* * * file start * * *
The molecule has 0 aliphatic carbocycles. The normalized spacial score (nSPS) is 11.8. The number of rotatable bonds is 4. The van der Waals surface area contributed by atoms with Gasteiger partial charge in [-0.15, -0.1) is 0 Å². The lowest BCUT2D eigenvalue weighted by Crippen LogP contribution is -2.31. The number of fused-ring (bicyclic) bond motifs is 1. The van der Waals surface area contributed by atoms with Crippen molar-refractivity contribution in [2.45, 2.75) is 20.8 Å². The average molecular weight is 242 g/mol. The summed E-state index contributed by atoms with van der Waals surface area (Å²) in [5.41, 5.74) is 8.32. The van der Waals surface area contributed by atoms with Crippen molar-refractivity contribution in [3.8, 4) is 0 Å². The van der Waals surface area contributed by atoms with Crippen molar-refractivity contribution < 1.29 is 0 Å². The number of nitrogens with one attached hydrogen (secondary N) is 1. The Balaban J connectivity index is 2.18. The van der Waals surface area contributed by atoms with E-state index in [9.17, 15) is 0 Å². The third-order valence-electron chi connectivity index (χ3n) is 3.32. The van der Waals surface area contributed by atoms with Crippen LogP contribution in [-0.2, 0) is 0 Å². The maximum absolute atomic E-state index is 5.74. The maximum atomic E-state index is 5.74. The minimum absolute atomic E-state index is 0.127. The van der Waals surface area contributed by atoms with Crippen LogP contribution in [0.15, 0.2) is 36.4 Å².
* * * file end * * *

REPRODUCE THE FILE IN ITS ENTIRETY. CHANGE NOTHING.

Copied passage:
The molecule has 0 aliphatic carbocycles. The normalized spacial score (nSPS) is 11.8. The number of rotatable bonds is 4. The van der Waals surface area contributed by atoms with Gasteiger partial charge in [-0.15, -0.1) is 0 Å². The lowest BCUT2D eigenvalue weighted by Crippen LogP contribution is -2.31. The number of fused-ring (bicyclic) bond motifs is 1. The van der Waals surface area contributed by atoms with Crippen molar-refractivity contribution in [2.45, 2.75) is 20.8 Å². The average molecular weight is 242 g/mol. The summed E-state index contributed by atoms with van der Waals surface area (Å²) in [5.41, 5.74) is 8.32. The van der Waals surface area contributed by atoms with Crippen molar-refractivity contribution in [3.8, 4) is 0 Å². The van der Waals surface area contributed by atoms with Crippen molar-refractivity contribution < 1.29 is 0 Å². The number of nitrogens with one attached hydrogen (secondary N) is 1. The Balaban J connectivity index is 2.18. The van der Waals surface area contributed by atoms with E-state index in [9.17, 15) is 0 Å². The third-order valence-electron chi connectivity index (χ3n) is 3.32. The van der Waals surface area contributed by atoms with Crippen LogP contribution in [-0.2, 0) is 0 Å². The maximum absolute atomic E-state index is 5.74. The maximum atomic E-state index is 5.74. The minimum absolute atomic E-state index is 0.127. The van der Waals surface area contributed by atoms with Crippen LogP contribution in [0.15, 0.2) is 36.4 Å².